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Information on summer research projects is available at
Applications for summer research in Samuel A. Rebelsky's Glimmer Labs must include answers to some preliminary questions as well as a description of a project you wish to undertake. You must also submit the divisional application to the division office. Applications are due Monday, 19 February 2007. I will select students (and make a waiting list) by Monday, 12 March 2007. You must make a decision by Friday, 16 March 2007. However, since many REU's and other off-campus opportunities do not make decisions until after that date, I will understand if students who initially accept positions with me later choose an off-campus opportunity. (At that point, I will make an offer to the next person on the list.)
Please send your answers in a plain text (ASCII) email. (I hate receiving Microsoft Word documents and prefer not to deal with HTML mail.) Your answers should be part of the message and not an attachment.
Note that there are two parts to the application: A preliminary list of questions and a project description.
To the horror of my colleague John Stone, I use a formula to compute a number for each applicant and, with some exceptions, choose candidates based on their computed number. The most significant factor in that computation is the quality of the project description. Other factors include your GPA in computer science courses, the number of programming languages you know, and other characteristics I deem to be important. Therefore, you improve you chances by writing a better description and by carefully indicating what makes you special on the questions that permit you to do so.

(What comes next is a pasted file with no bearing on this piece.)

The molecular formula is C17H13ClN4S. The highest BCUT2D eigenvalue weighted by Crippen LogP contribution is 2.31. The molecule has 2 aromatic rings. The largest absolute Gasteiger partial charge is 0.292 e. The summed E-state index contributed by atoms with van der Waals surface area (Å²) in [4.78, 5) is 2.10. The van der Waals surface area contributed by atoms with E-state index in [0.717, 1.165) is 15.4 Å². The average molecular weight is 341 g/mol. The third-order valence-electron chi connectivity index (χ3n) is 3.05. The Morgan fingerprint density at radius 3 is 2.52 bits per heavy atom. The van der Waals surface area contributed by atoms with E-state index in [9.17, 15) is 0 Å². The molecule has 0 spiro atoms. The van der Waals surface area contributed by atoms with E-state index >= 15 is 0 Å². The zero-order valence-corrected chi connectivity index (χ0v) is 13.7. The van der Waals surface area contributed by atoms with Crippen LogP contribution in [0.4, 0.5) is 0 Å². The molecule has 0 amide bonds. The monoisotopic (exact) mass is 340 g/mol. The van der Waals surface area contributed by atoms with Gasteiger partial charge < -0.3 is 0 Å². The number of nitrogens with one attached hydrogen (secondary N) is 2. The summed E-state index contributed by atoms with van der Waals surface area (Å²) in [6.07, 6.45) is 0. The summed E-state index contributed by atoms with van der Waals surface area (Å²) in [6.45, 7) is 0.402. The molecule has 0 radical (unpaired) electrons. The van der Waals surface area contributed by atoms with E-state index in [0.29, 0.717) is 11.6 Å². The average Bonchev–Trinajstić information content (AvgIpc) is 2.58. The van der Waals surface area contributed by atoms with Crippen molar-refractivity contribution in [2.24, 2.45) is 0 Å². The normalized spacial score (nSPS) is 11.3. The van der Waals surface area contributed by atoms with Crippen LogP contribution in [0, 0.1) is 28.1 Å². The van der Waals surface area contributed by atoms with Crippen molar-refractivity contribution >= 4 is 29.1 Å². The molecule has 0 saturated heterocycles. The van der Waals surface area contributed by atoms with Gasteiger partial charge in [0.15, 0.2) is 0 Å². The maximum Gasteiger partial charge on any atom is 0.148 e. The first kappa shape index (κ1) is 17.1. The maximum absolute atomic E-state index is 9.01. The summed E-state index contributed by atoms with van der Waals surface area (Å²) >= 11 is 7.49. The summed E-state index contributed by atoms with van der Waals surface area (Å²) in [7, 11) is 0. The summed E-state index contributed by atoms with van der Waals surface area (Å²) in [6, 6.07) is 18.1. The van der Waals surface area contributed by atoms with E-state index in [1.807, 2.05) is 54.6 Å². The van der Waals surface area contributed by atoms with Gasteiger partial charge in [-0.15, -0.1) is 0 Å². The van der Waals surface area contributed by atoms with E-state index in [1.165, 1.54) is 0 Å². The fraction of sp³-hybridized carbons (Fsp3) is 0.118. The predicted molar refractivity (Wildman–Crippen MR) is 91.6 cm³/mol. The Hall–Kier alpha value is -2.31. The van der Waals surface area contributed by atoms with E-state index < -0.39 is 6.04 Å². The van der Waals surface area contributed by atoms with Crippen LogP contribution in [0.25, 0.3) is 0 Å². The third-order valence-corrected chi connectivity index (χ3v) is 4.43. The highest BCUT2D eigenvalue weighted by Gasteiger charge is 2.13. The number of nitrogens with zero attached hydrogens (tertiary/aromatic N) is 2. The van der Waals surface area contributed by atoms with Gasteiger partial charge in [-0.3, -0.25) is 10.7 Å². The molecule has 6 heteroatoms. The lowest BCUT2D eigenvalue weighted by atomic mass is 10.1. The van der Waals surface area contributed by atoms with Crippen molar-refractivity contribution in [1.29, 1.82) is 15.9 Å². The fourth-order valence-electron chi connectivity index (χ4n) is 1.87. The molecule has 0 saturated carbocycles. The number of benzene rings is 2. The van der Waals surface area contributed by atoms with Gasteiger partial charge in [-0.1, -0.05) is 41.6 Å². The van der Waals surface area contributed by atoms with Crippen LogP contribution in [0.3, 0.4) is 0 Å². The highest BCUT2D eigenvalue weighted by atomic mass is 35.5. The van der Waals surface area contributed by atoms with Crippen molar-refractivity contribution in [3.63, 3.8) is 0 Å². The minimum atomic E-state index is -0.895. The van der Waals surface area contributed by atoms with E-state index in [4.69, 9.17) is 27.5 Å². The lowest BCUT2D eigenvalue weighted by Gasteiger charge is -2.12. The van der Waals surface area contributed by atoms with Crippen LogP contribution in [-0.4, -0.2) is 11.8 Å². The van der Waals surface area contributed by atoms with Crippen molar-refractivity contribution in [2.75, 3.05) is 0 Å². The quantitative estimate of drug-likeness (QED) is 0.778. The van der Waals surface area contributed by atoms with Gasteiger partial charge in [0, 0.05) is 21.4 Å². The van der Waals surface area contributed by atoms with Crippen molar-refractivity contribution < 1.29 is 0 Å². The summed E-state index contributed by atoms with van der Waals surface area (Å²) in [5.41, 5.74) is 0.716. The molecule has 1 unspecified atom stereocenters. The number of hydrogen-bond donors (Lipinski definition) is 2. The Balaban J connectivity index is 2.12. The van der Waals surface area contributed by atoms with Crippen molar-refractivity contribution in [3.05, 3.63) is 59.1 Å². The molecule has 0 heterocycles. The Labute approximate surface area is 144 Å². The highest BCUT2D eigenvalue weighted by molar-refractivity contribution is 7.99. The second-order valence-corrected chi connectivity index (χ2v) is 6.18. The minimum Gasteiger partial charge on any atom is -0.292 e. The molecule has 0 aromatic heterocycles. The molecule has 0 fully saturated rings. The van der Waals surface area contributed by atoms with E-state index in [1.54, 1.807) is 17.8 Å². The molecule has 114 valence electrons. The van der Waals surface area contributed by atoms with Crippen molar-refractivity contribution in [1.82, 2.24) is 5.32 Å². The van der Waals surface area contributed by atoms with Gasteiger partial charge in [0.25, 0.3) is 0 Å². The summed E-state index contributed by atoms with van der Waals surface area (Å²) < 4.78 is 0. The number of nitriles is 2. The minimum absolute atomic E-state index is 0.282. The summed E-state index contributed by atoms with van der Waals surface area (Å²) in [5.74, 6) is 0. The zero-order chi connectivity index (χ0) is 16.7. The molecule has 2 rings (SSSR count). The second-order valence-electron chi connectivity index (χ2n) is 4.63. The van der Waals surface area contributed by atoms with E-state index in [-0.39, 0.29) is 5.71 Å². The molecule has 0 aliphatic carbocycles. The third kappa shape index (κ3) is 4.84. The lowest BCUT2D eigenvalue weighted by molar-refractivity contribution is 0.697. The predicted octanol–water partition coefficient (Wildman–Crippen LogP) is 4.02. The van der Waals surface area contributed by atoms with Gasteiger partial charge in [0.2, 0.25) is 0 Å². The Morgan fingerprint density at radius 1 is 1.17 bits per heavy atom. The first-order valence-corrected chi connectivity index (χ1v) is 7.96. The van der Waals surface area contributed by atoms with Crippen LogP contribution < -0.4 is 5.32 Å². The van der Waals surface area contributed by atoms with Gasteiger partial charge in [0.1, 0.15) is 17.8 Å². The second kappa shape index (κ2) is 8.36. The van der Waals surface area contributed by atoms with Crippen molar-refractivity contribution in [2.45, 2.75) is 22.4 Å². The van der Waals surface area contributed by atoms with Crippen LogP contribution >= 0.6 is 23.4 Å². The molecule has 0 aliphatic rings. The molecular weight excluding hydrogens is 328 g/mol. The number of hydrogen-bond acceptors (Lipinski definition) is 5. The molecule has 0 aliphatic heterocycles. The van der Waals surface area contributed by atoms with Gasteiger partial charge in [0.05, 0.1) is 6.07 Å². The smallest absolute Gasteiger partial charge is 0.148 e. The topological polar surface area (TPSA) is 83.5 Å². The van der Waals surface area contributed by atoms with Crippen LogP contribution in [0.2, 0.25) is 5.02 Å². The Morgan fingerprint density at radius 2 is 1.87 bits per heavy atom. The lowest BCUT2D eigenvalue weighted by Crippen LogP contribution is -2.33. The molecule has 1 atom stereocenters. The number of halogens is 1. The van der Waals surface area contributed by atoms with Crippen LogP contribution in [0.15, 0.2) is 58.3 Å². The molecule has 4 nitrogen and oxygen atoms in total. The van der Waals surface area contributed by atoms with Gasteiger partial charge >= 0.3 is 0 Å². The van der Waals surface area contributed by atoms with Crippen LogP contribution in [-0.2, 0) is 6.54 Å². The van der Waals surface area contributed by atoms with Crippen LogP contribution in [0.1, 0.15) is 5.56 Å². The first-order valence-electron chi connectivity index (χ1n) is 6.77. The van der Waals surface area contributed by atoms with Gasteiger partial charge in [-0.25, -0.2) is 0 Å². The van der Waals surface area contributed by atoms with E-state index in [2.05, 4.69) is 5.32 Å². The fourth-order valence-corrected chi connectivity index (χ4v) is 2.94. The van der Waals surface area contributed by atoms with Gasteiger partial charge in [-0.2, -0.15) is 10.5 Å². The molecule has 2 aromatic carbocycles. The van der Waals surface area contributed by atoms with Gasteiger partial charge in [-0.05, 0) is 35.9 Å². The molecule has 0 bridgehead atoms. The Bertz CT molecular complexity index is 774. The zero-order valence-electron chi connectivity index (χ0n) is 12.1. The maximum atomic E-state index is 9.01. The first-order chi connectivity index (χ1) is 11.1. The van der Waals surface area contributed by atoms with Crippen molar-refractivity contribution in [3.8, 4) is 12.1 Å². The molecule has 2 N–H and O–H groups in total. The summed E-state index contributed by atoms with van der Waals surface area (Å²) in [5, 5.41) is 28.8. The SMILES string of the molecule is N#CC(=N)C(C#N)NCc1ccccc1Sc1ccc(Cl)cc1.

Undeclared) and Year
For first-year students
Pick one of the projects and explain what you find interesting about the project. If you have ideas on how you might approach the project, please include them. (Since you're relatively new to CS, I don't expect you to have a particularly in-depth response, but your response will give me some sense as to how you might fit into the project group.)
For second- and third-year students
Pick one of the projects that you indicated you would prefer to work on and write a few paragraphs describing what component of the project you find most interesting and how you would approach it. Make sure that you note how it relates to my overall research agenda. You should also discuss technologies you will rely on (languages, other programs, etc.) and some of your preliminary design ideas. You will strengthen your application by showing me that you've looked into related research and talked to students who have previously worked on the project. You will weaken your application by writing poorly.
You must write these paragraphs even if you intend to do one of the suggested projects, since your project description will show me how you intend to approach the project.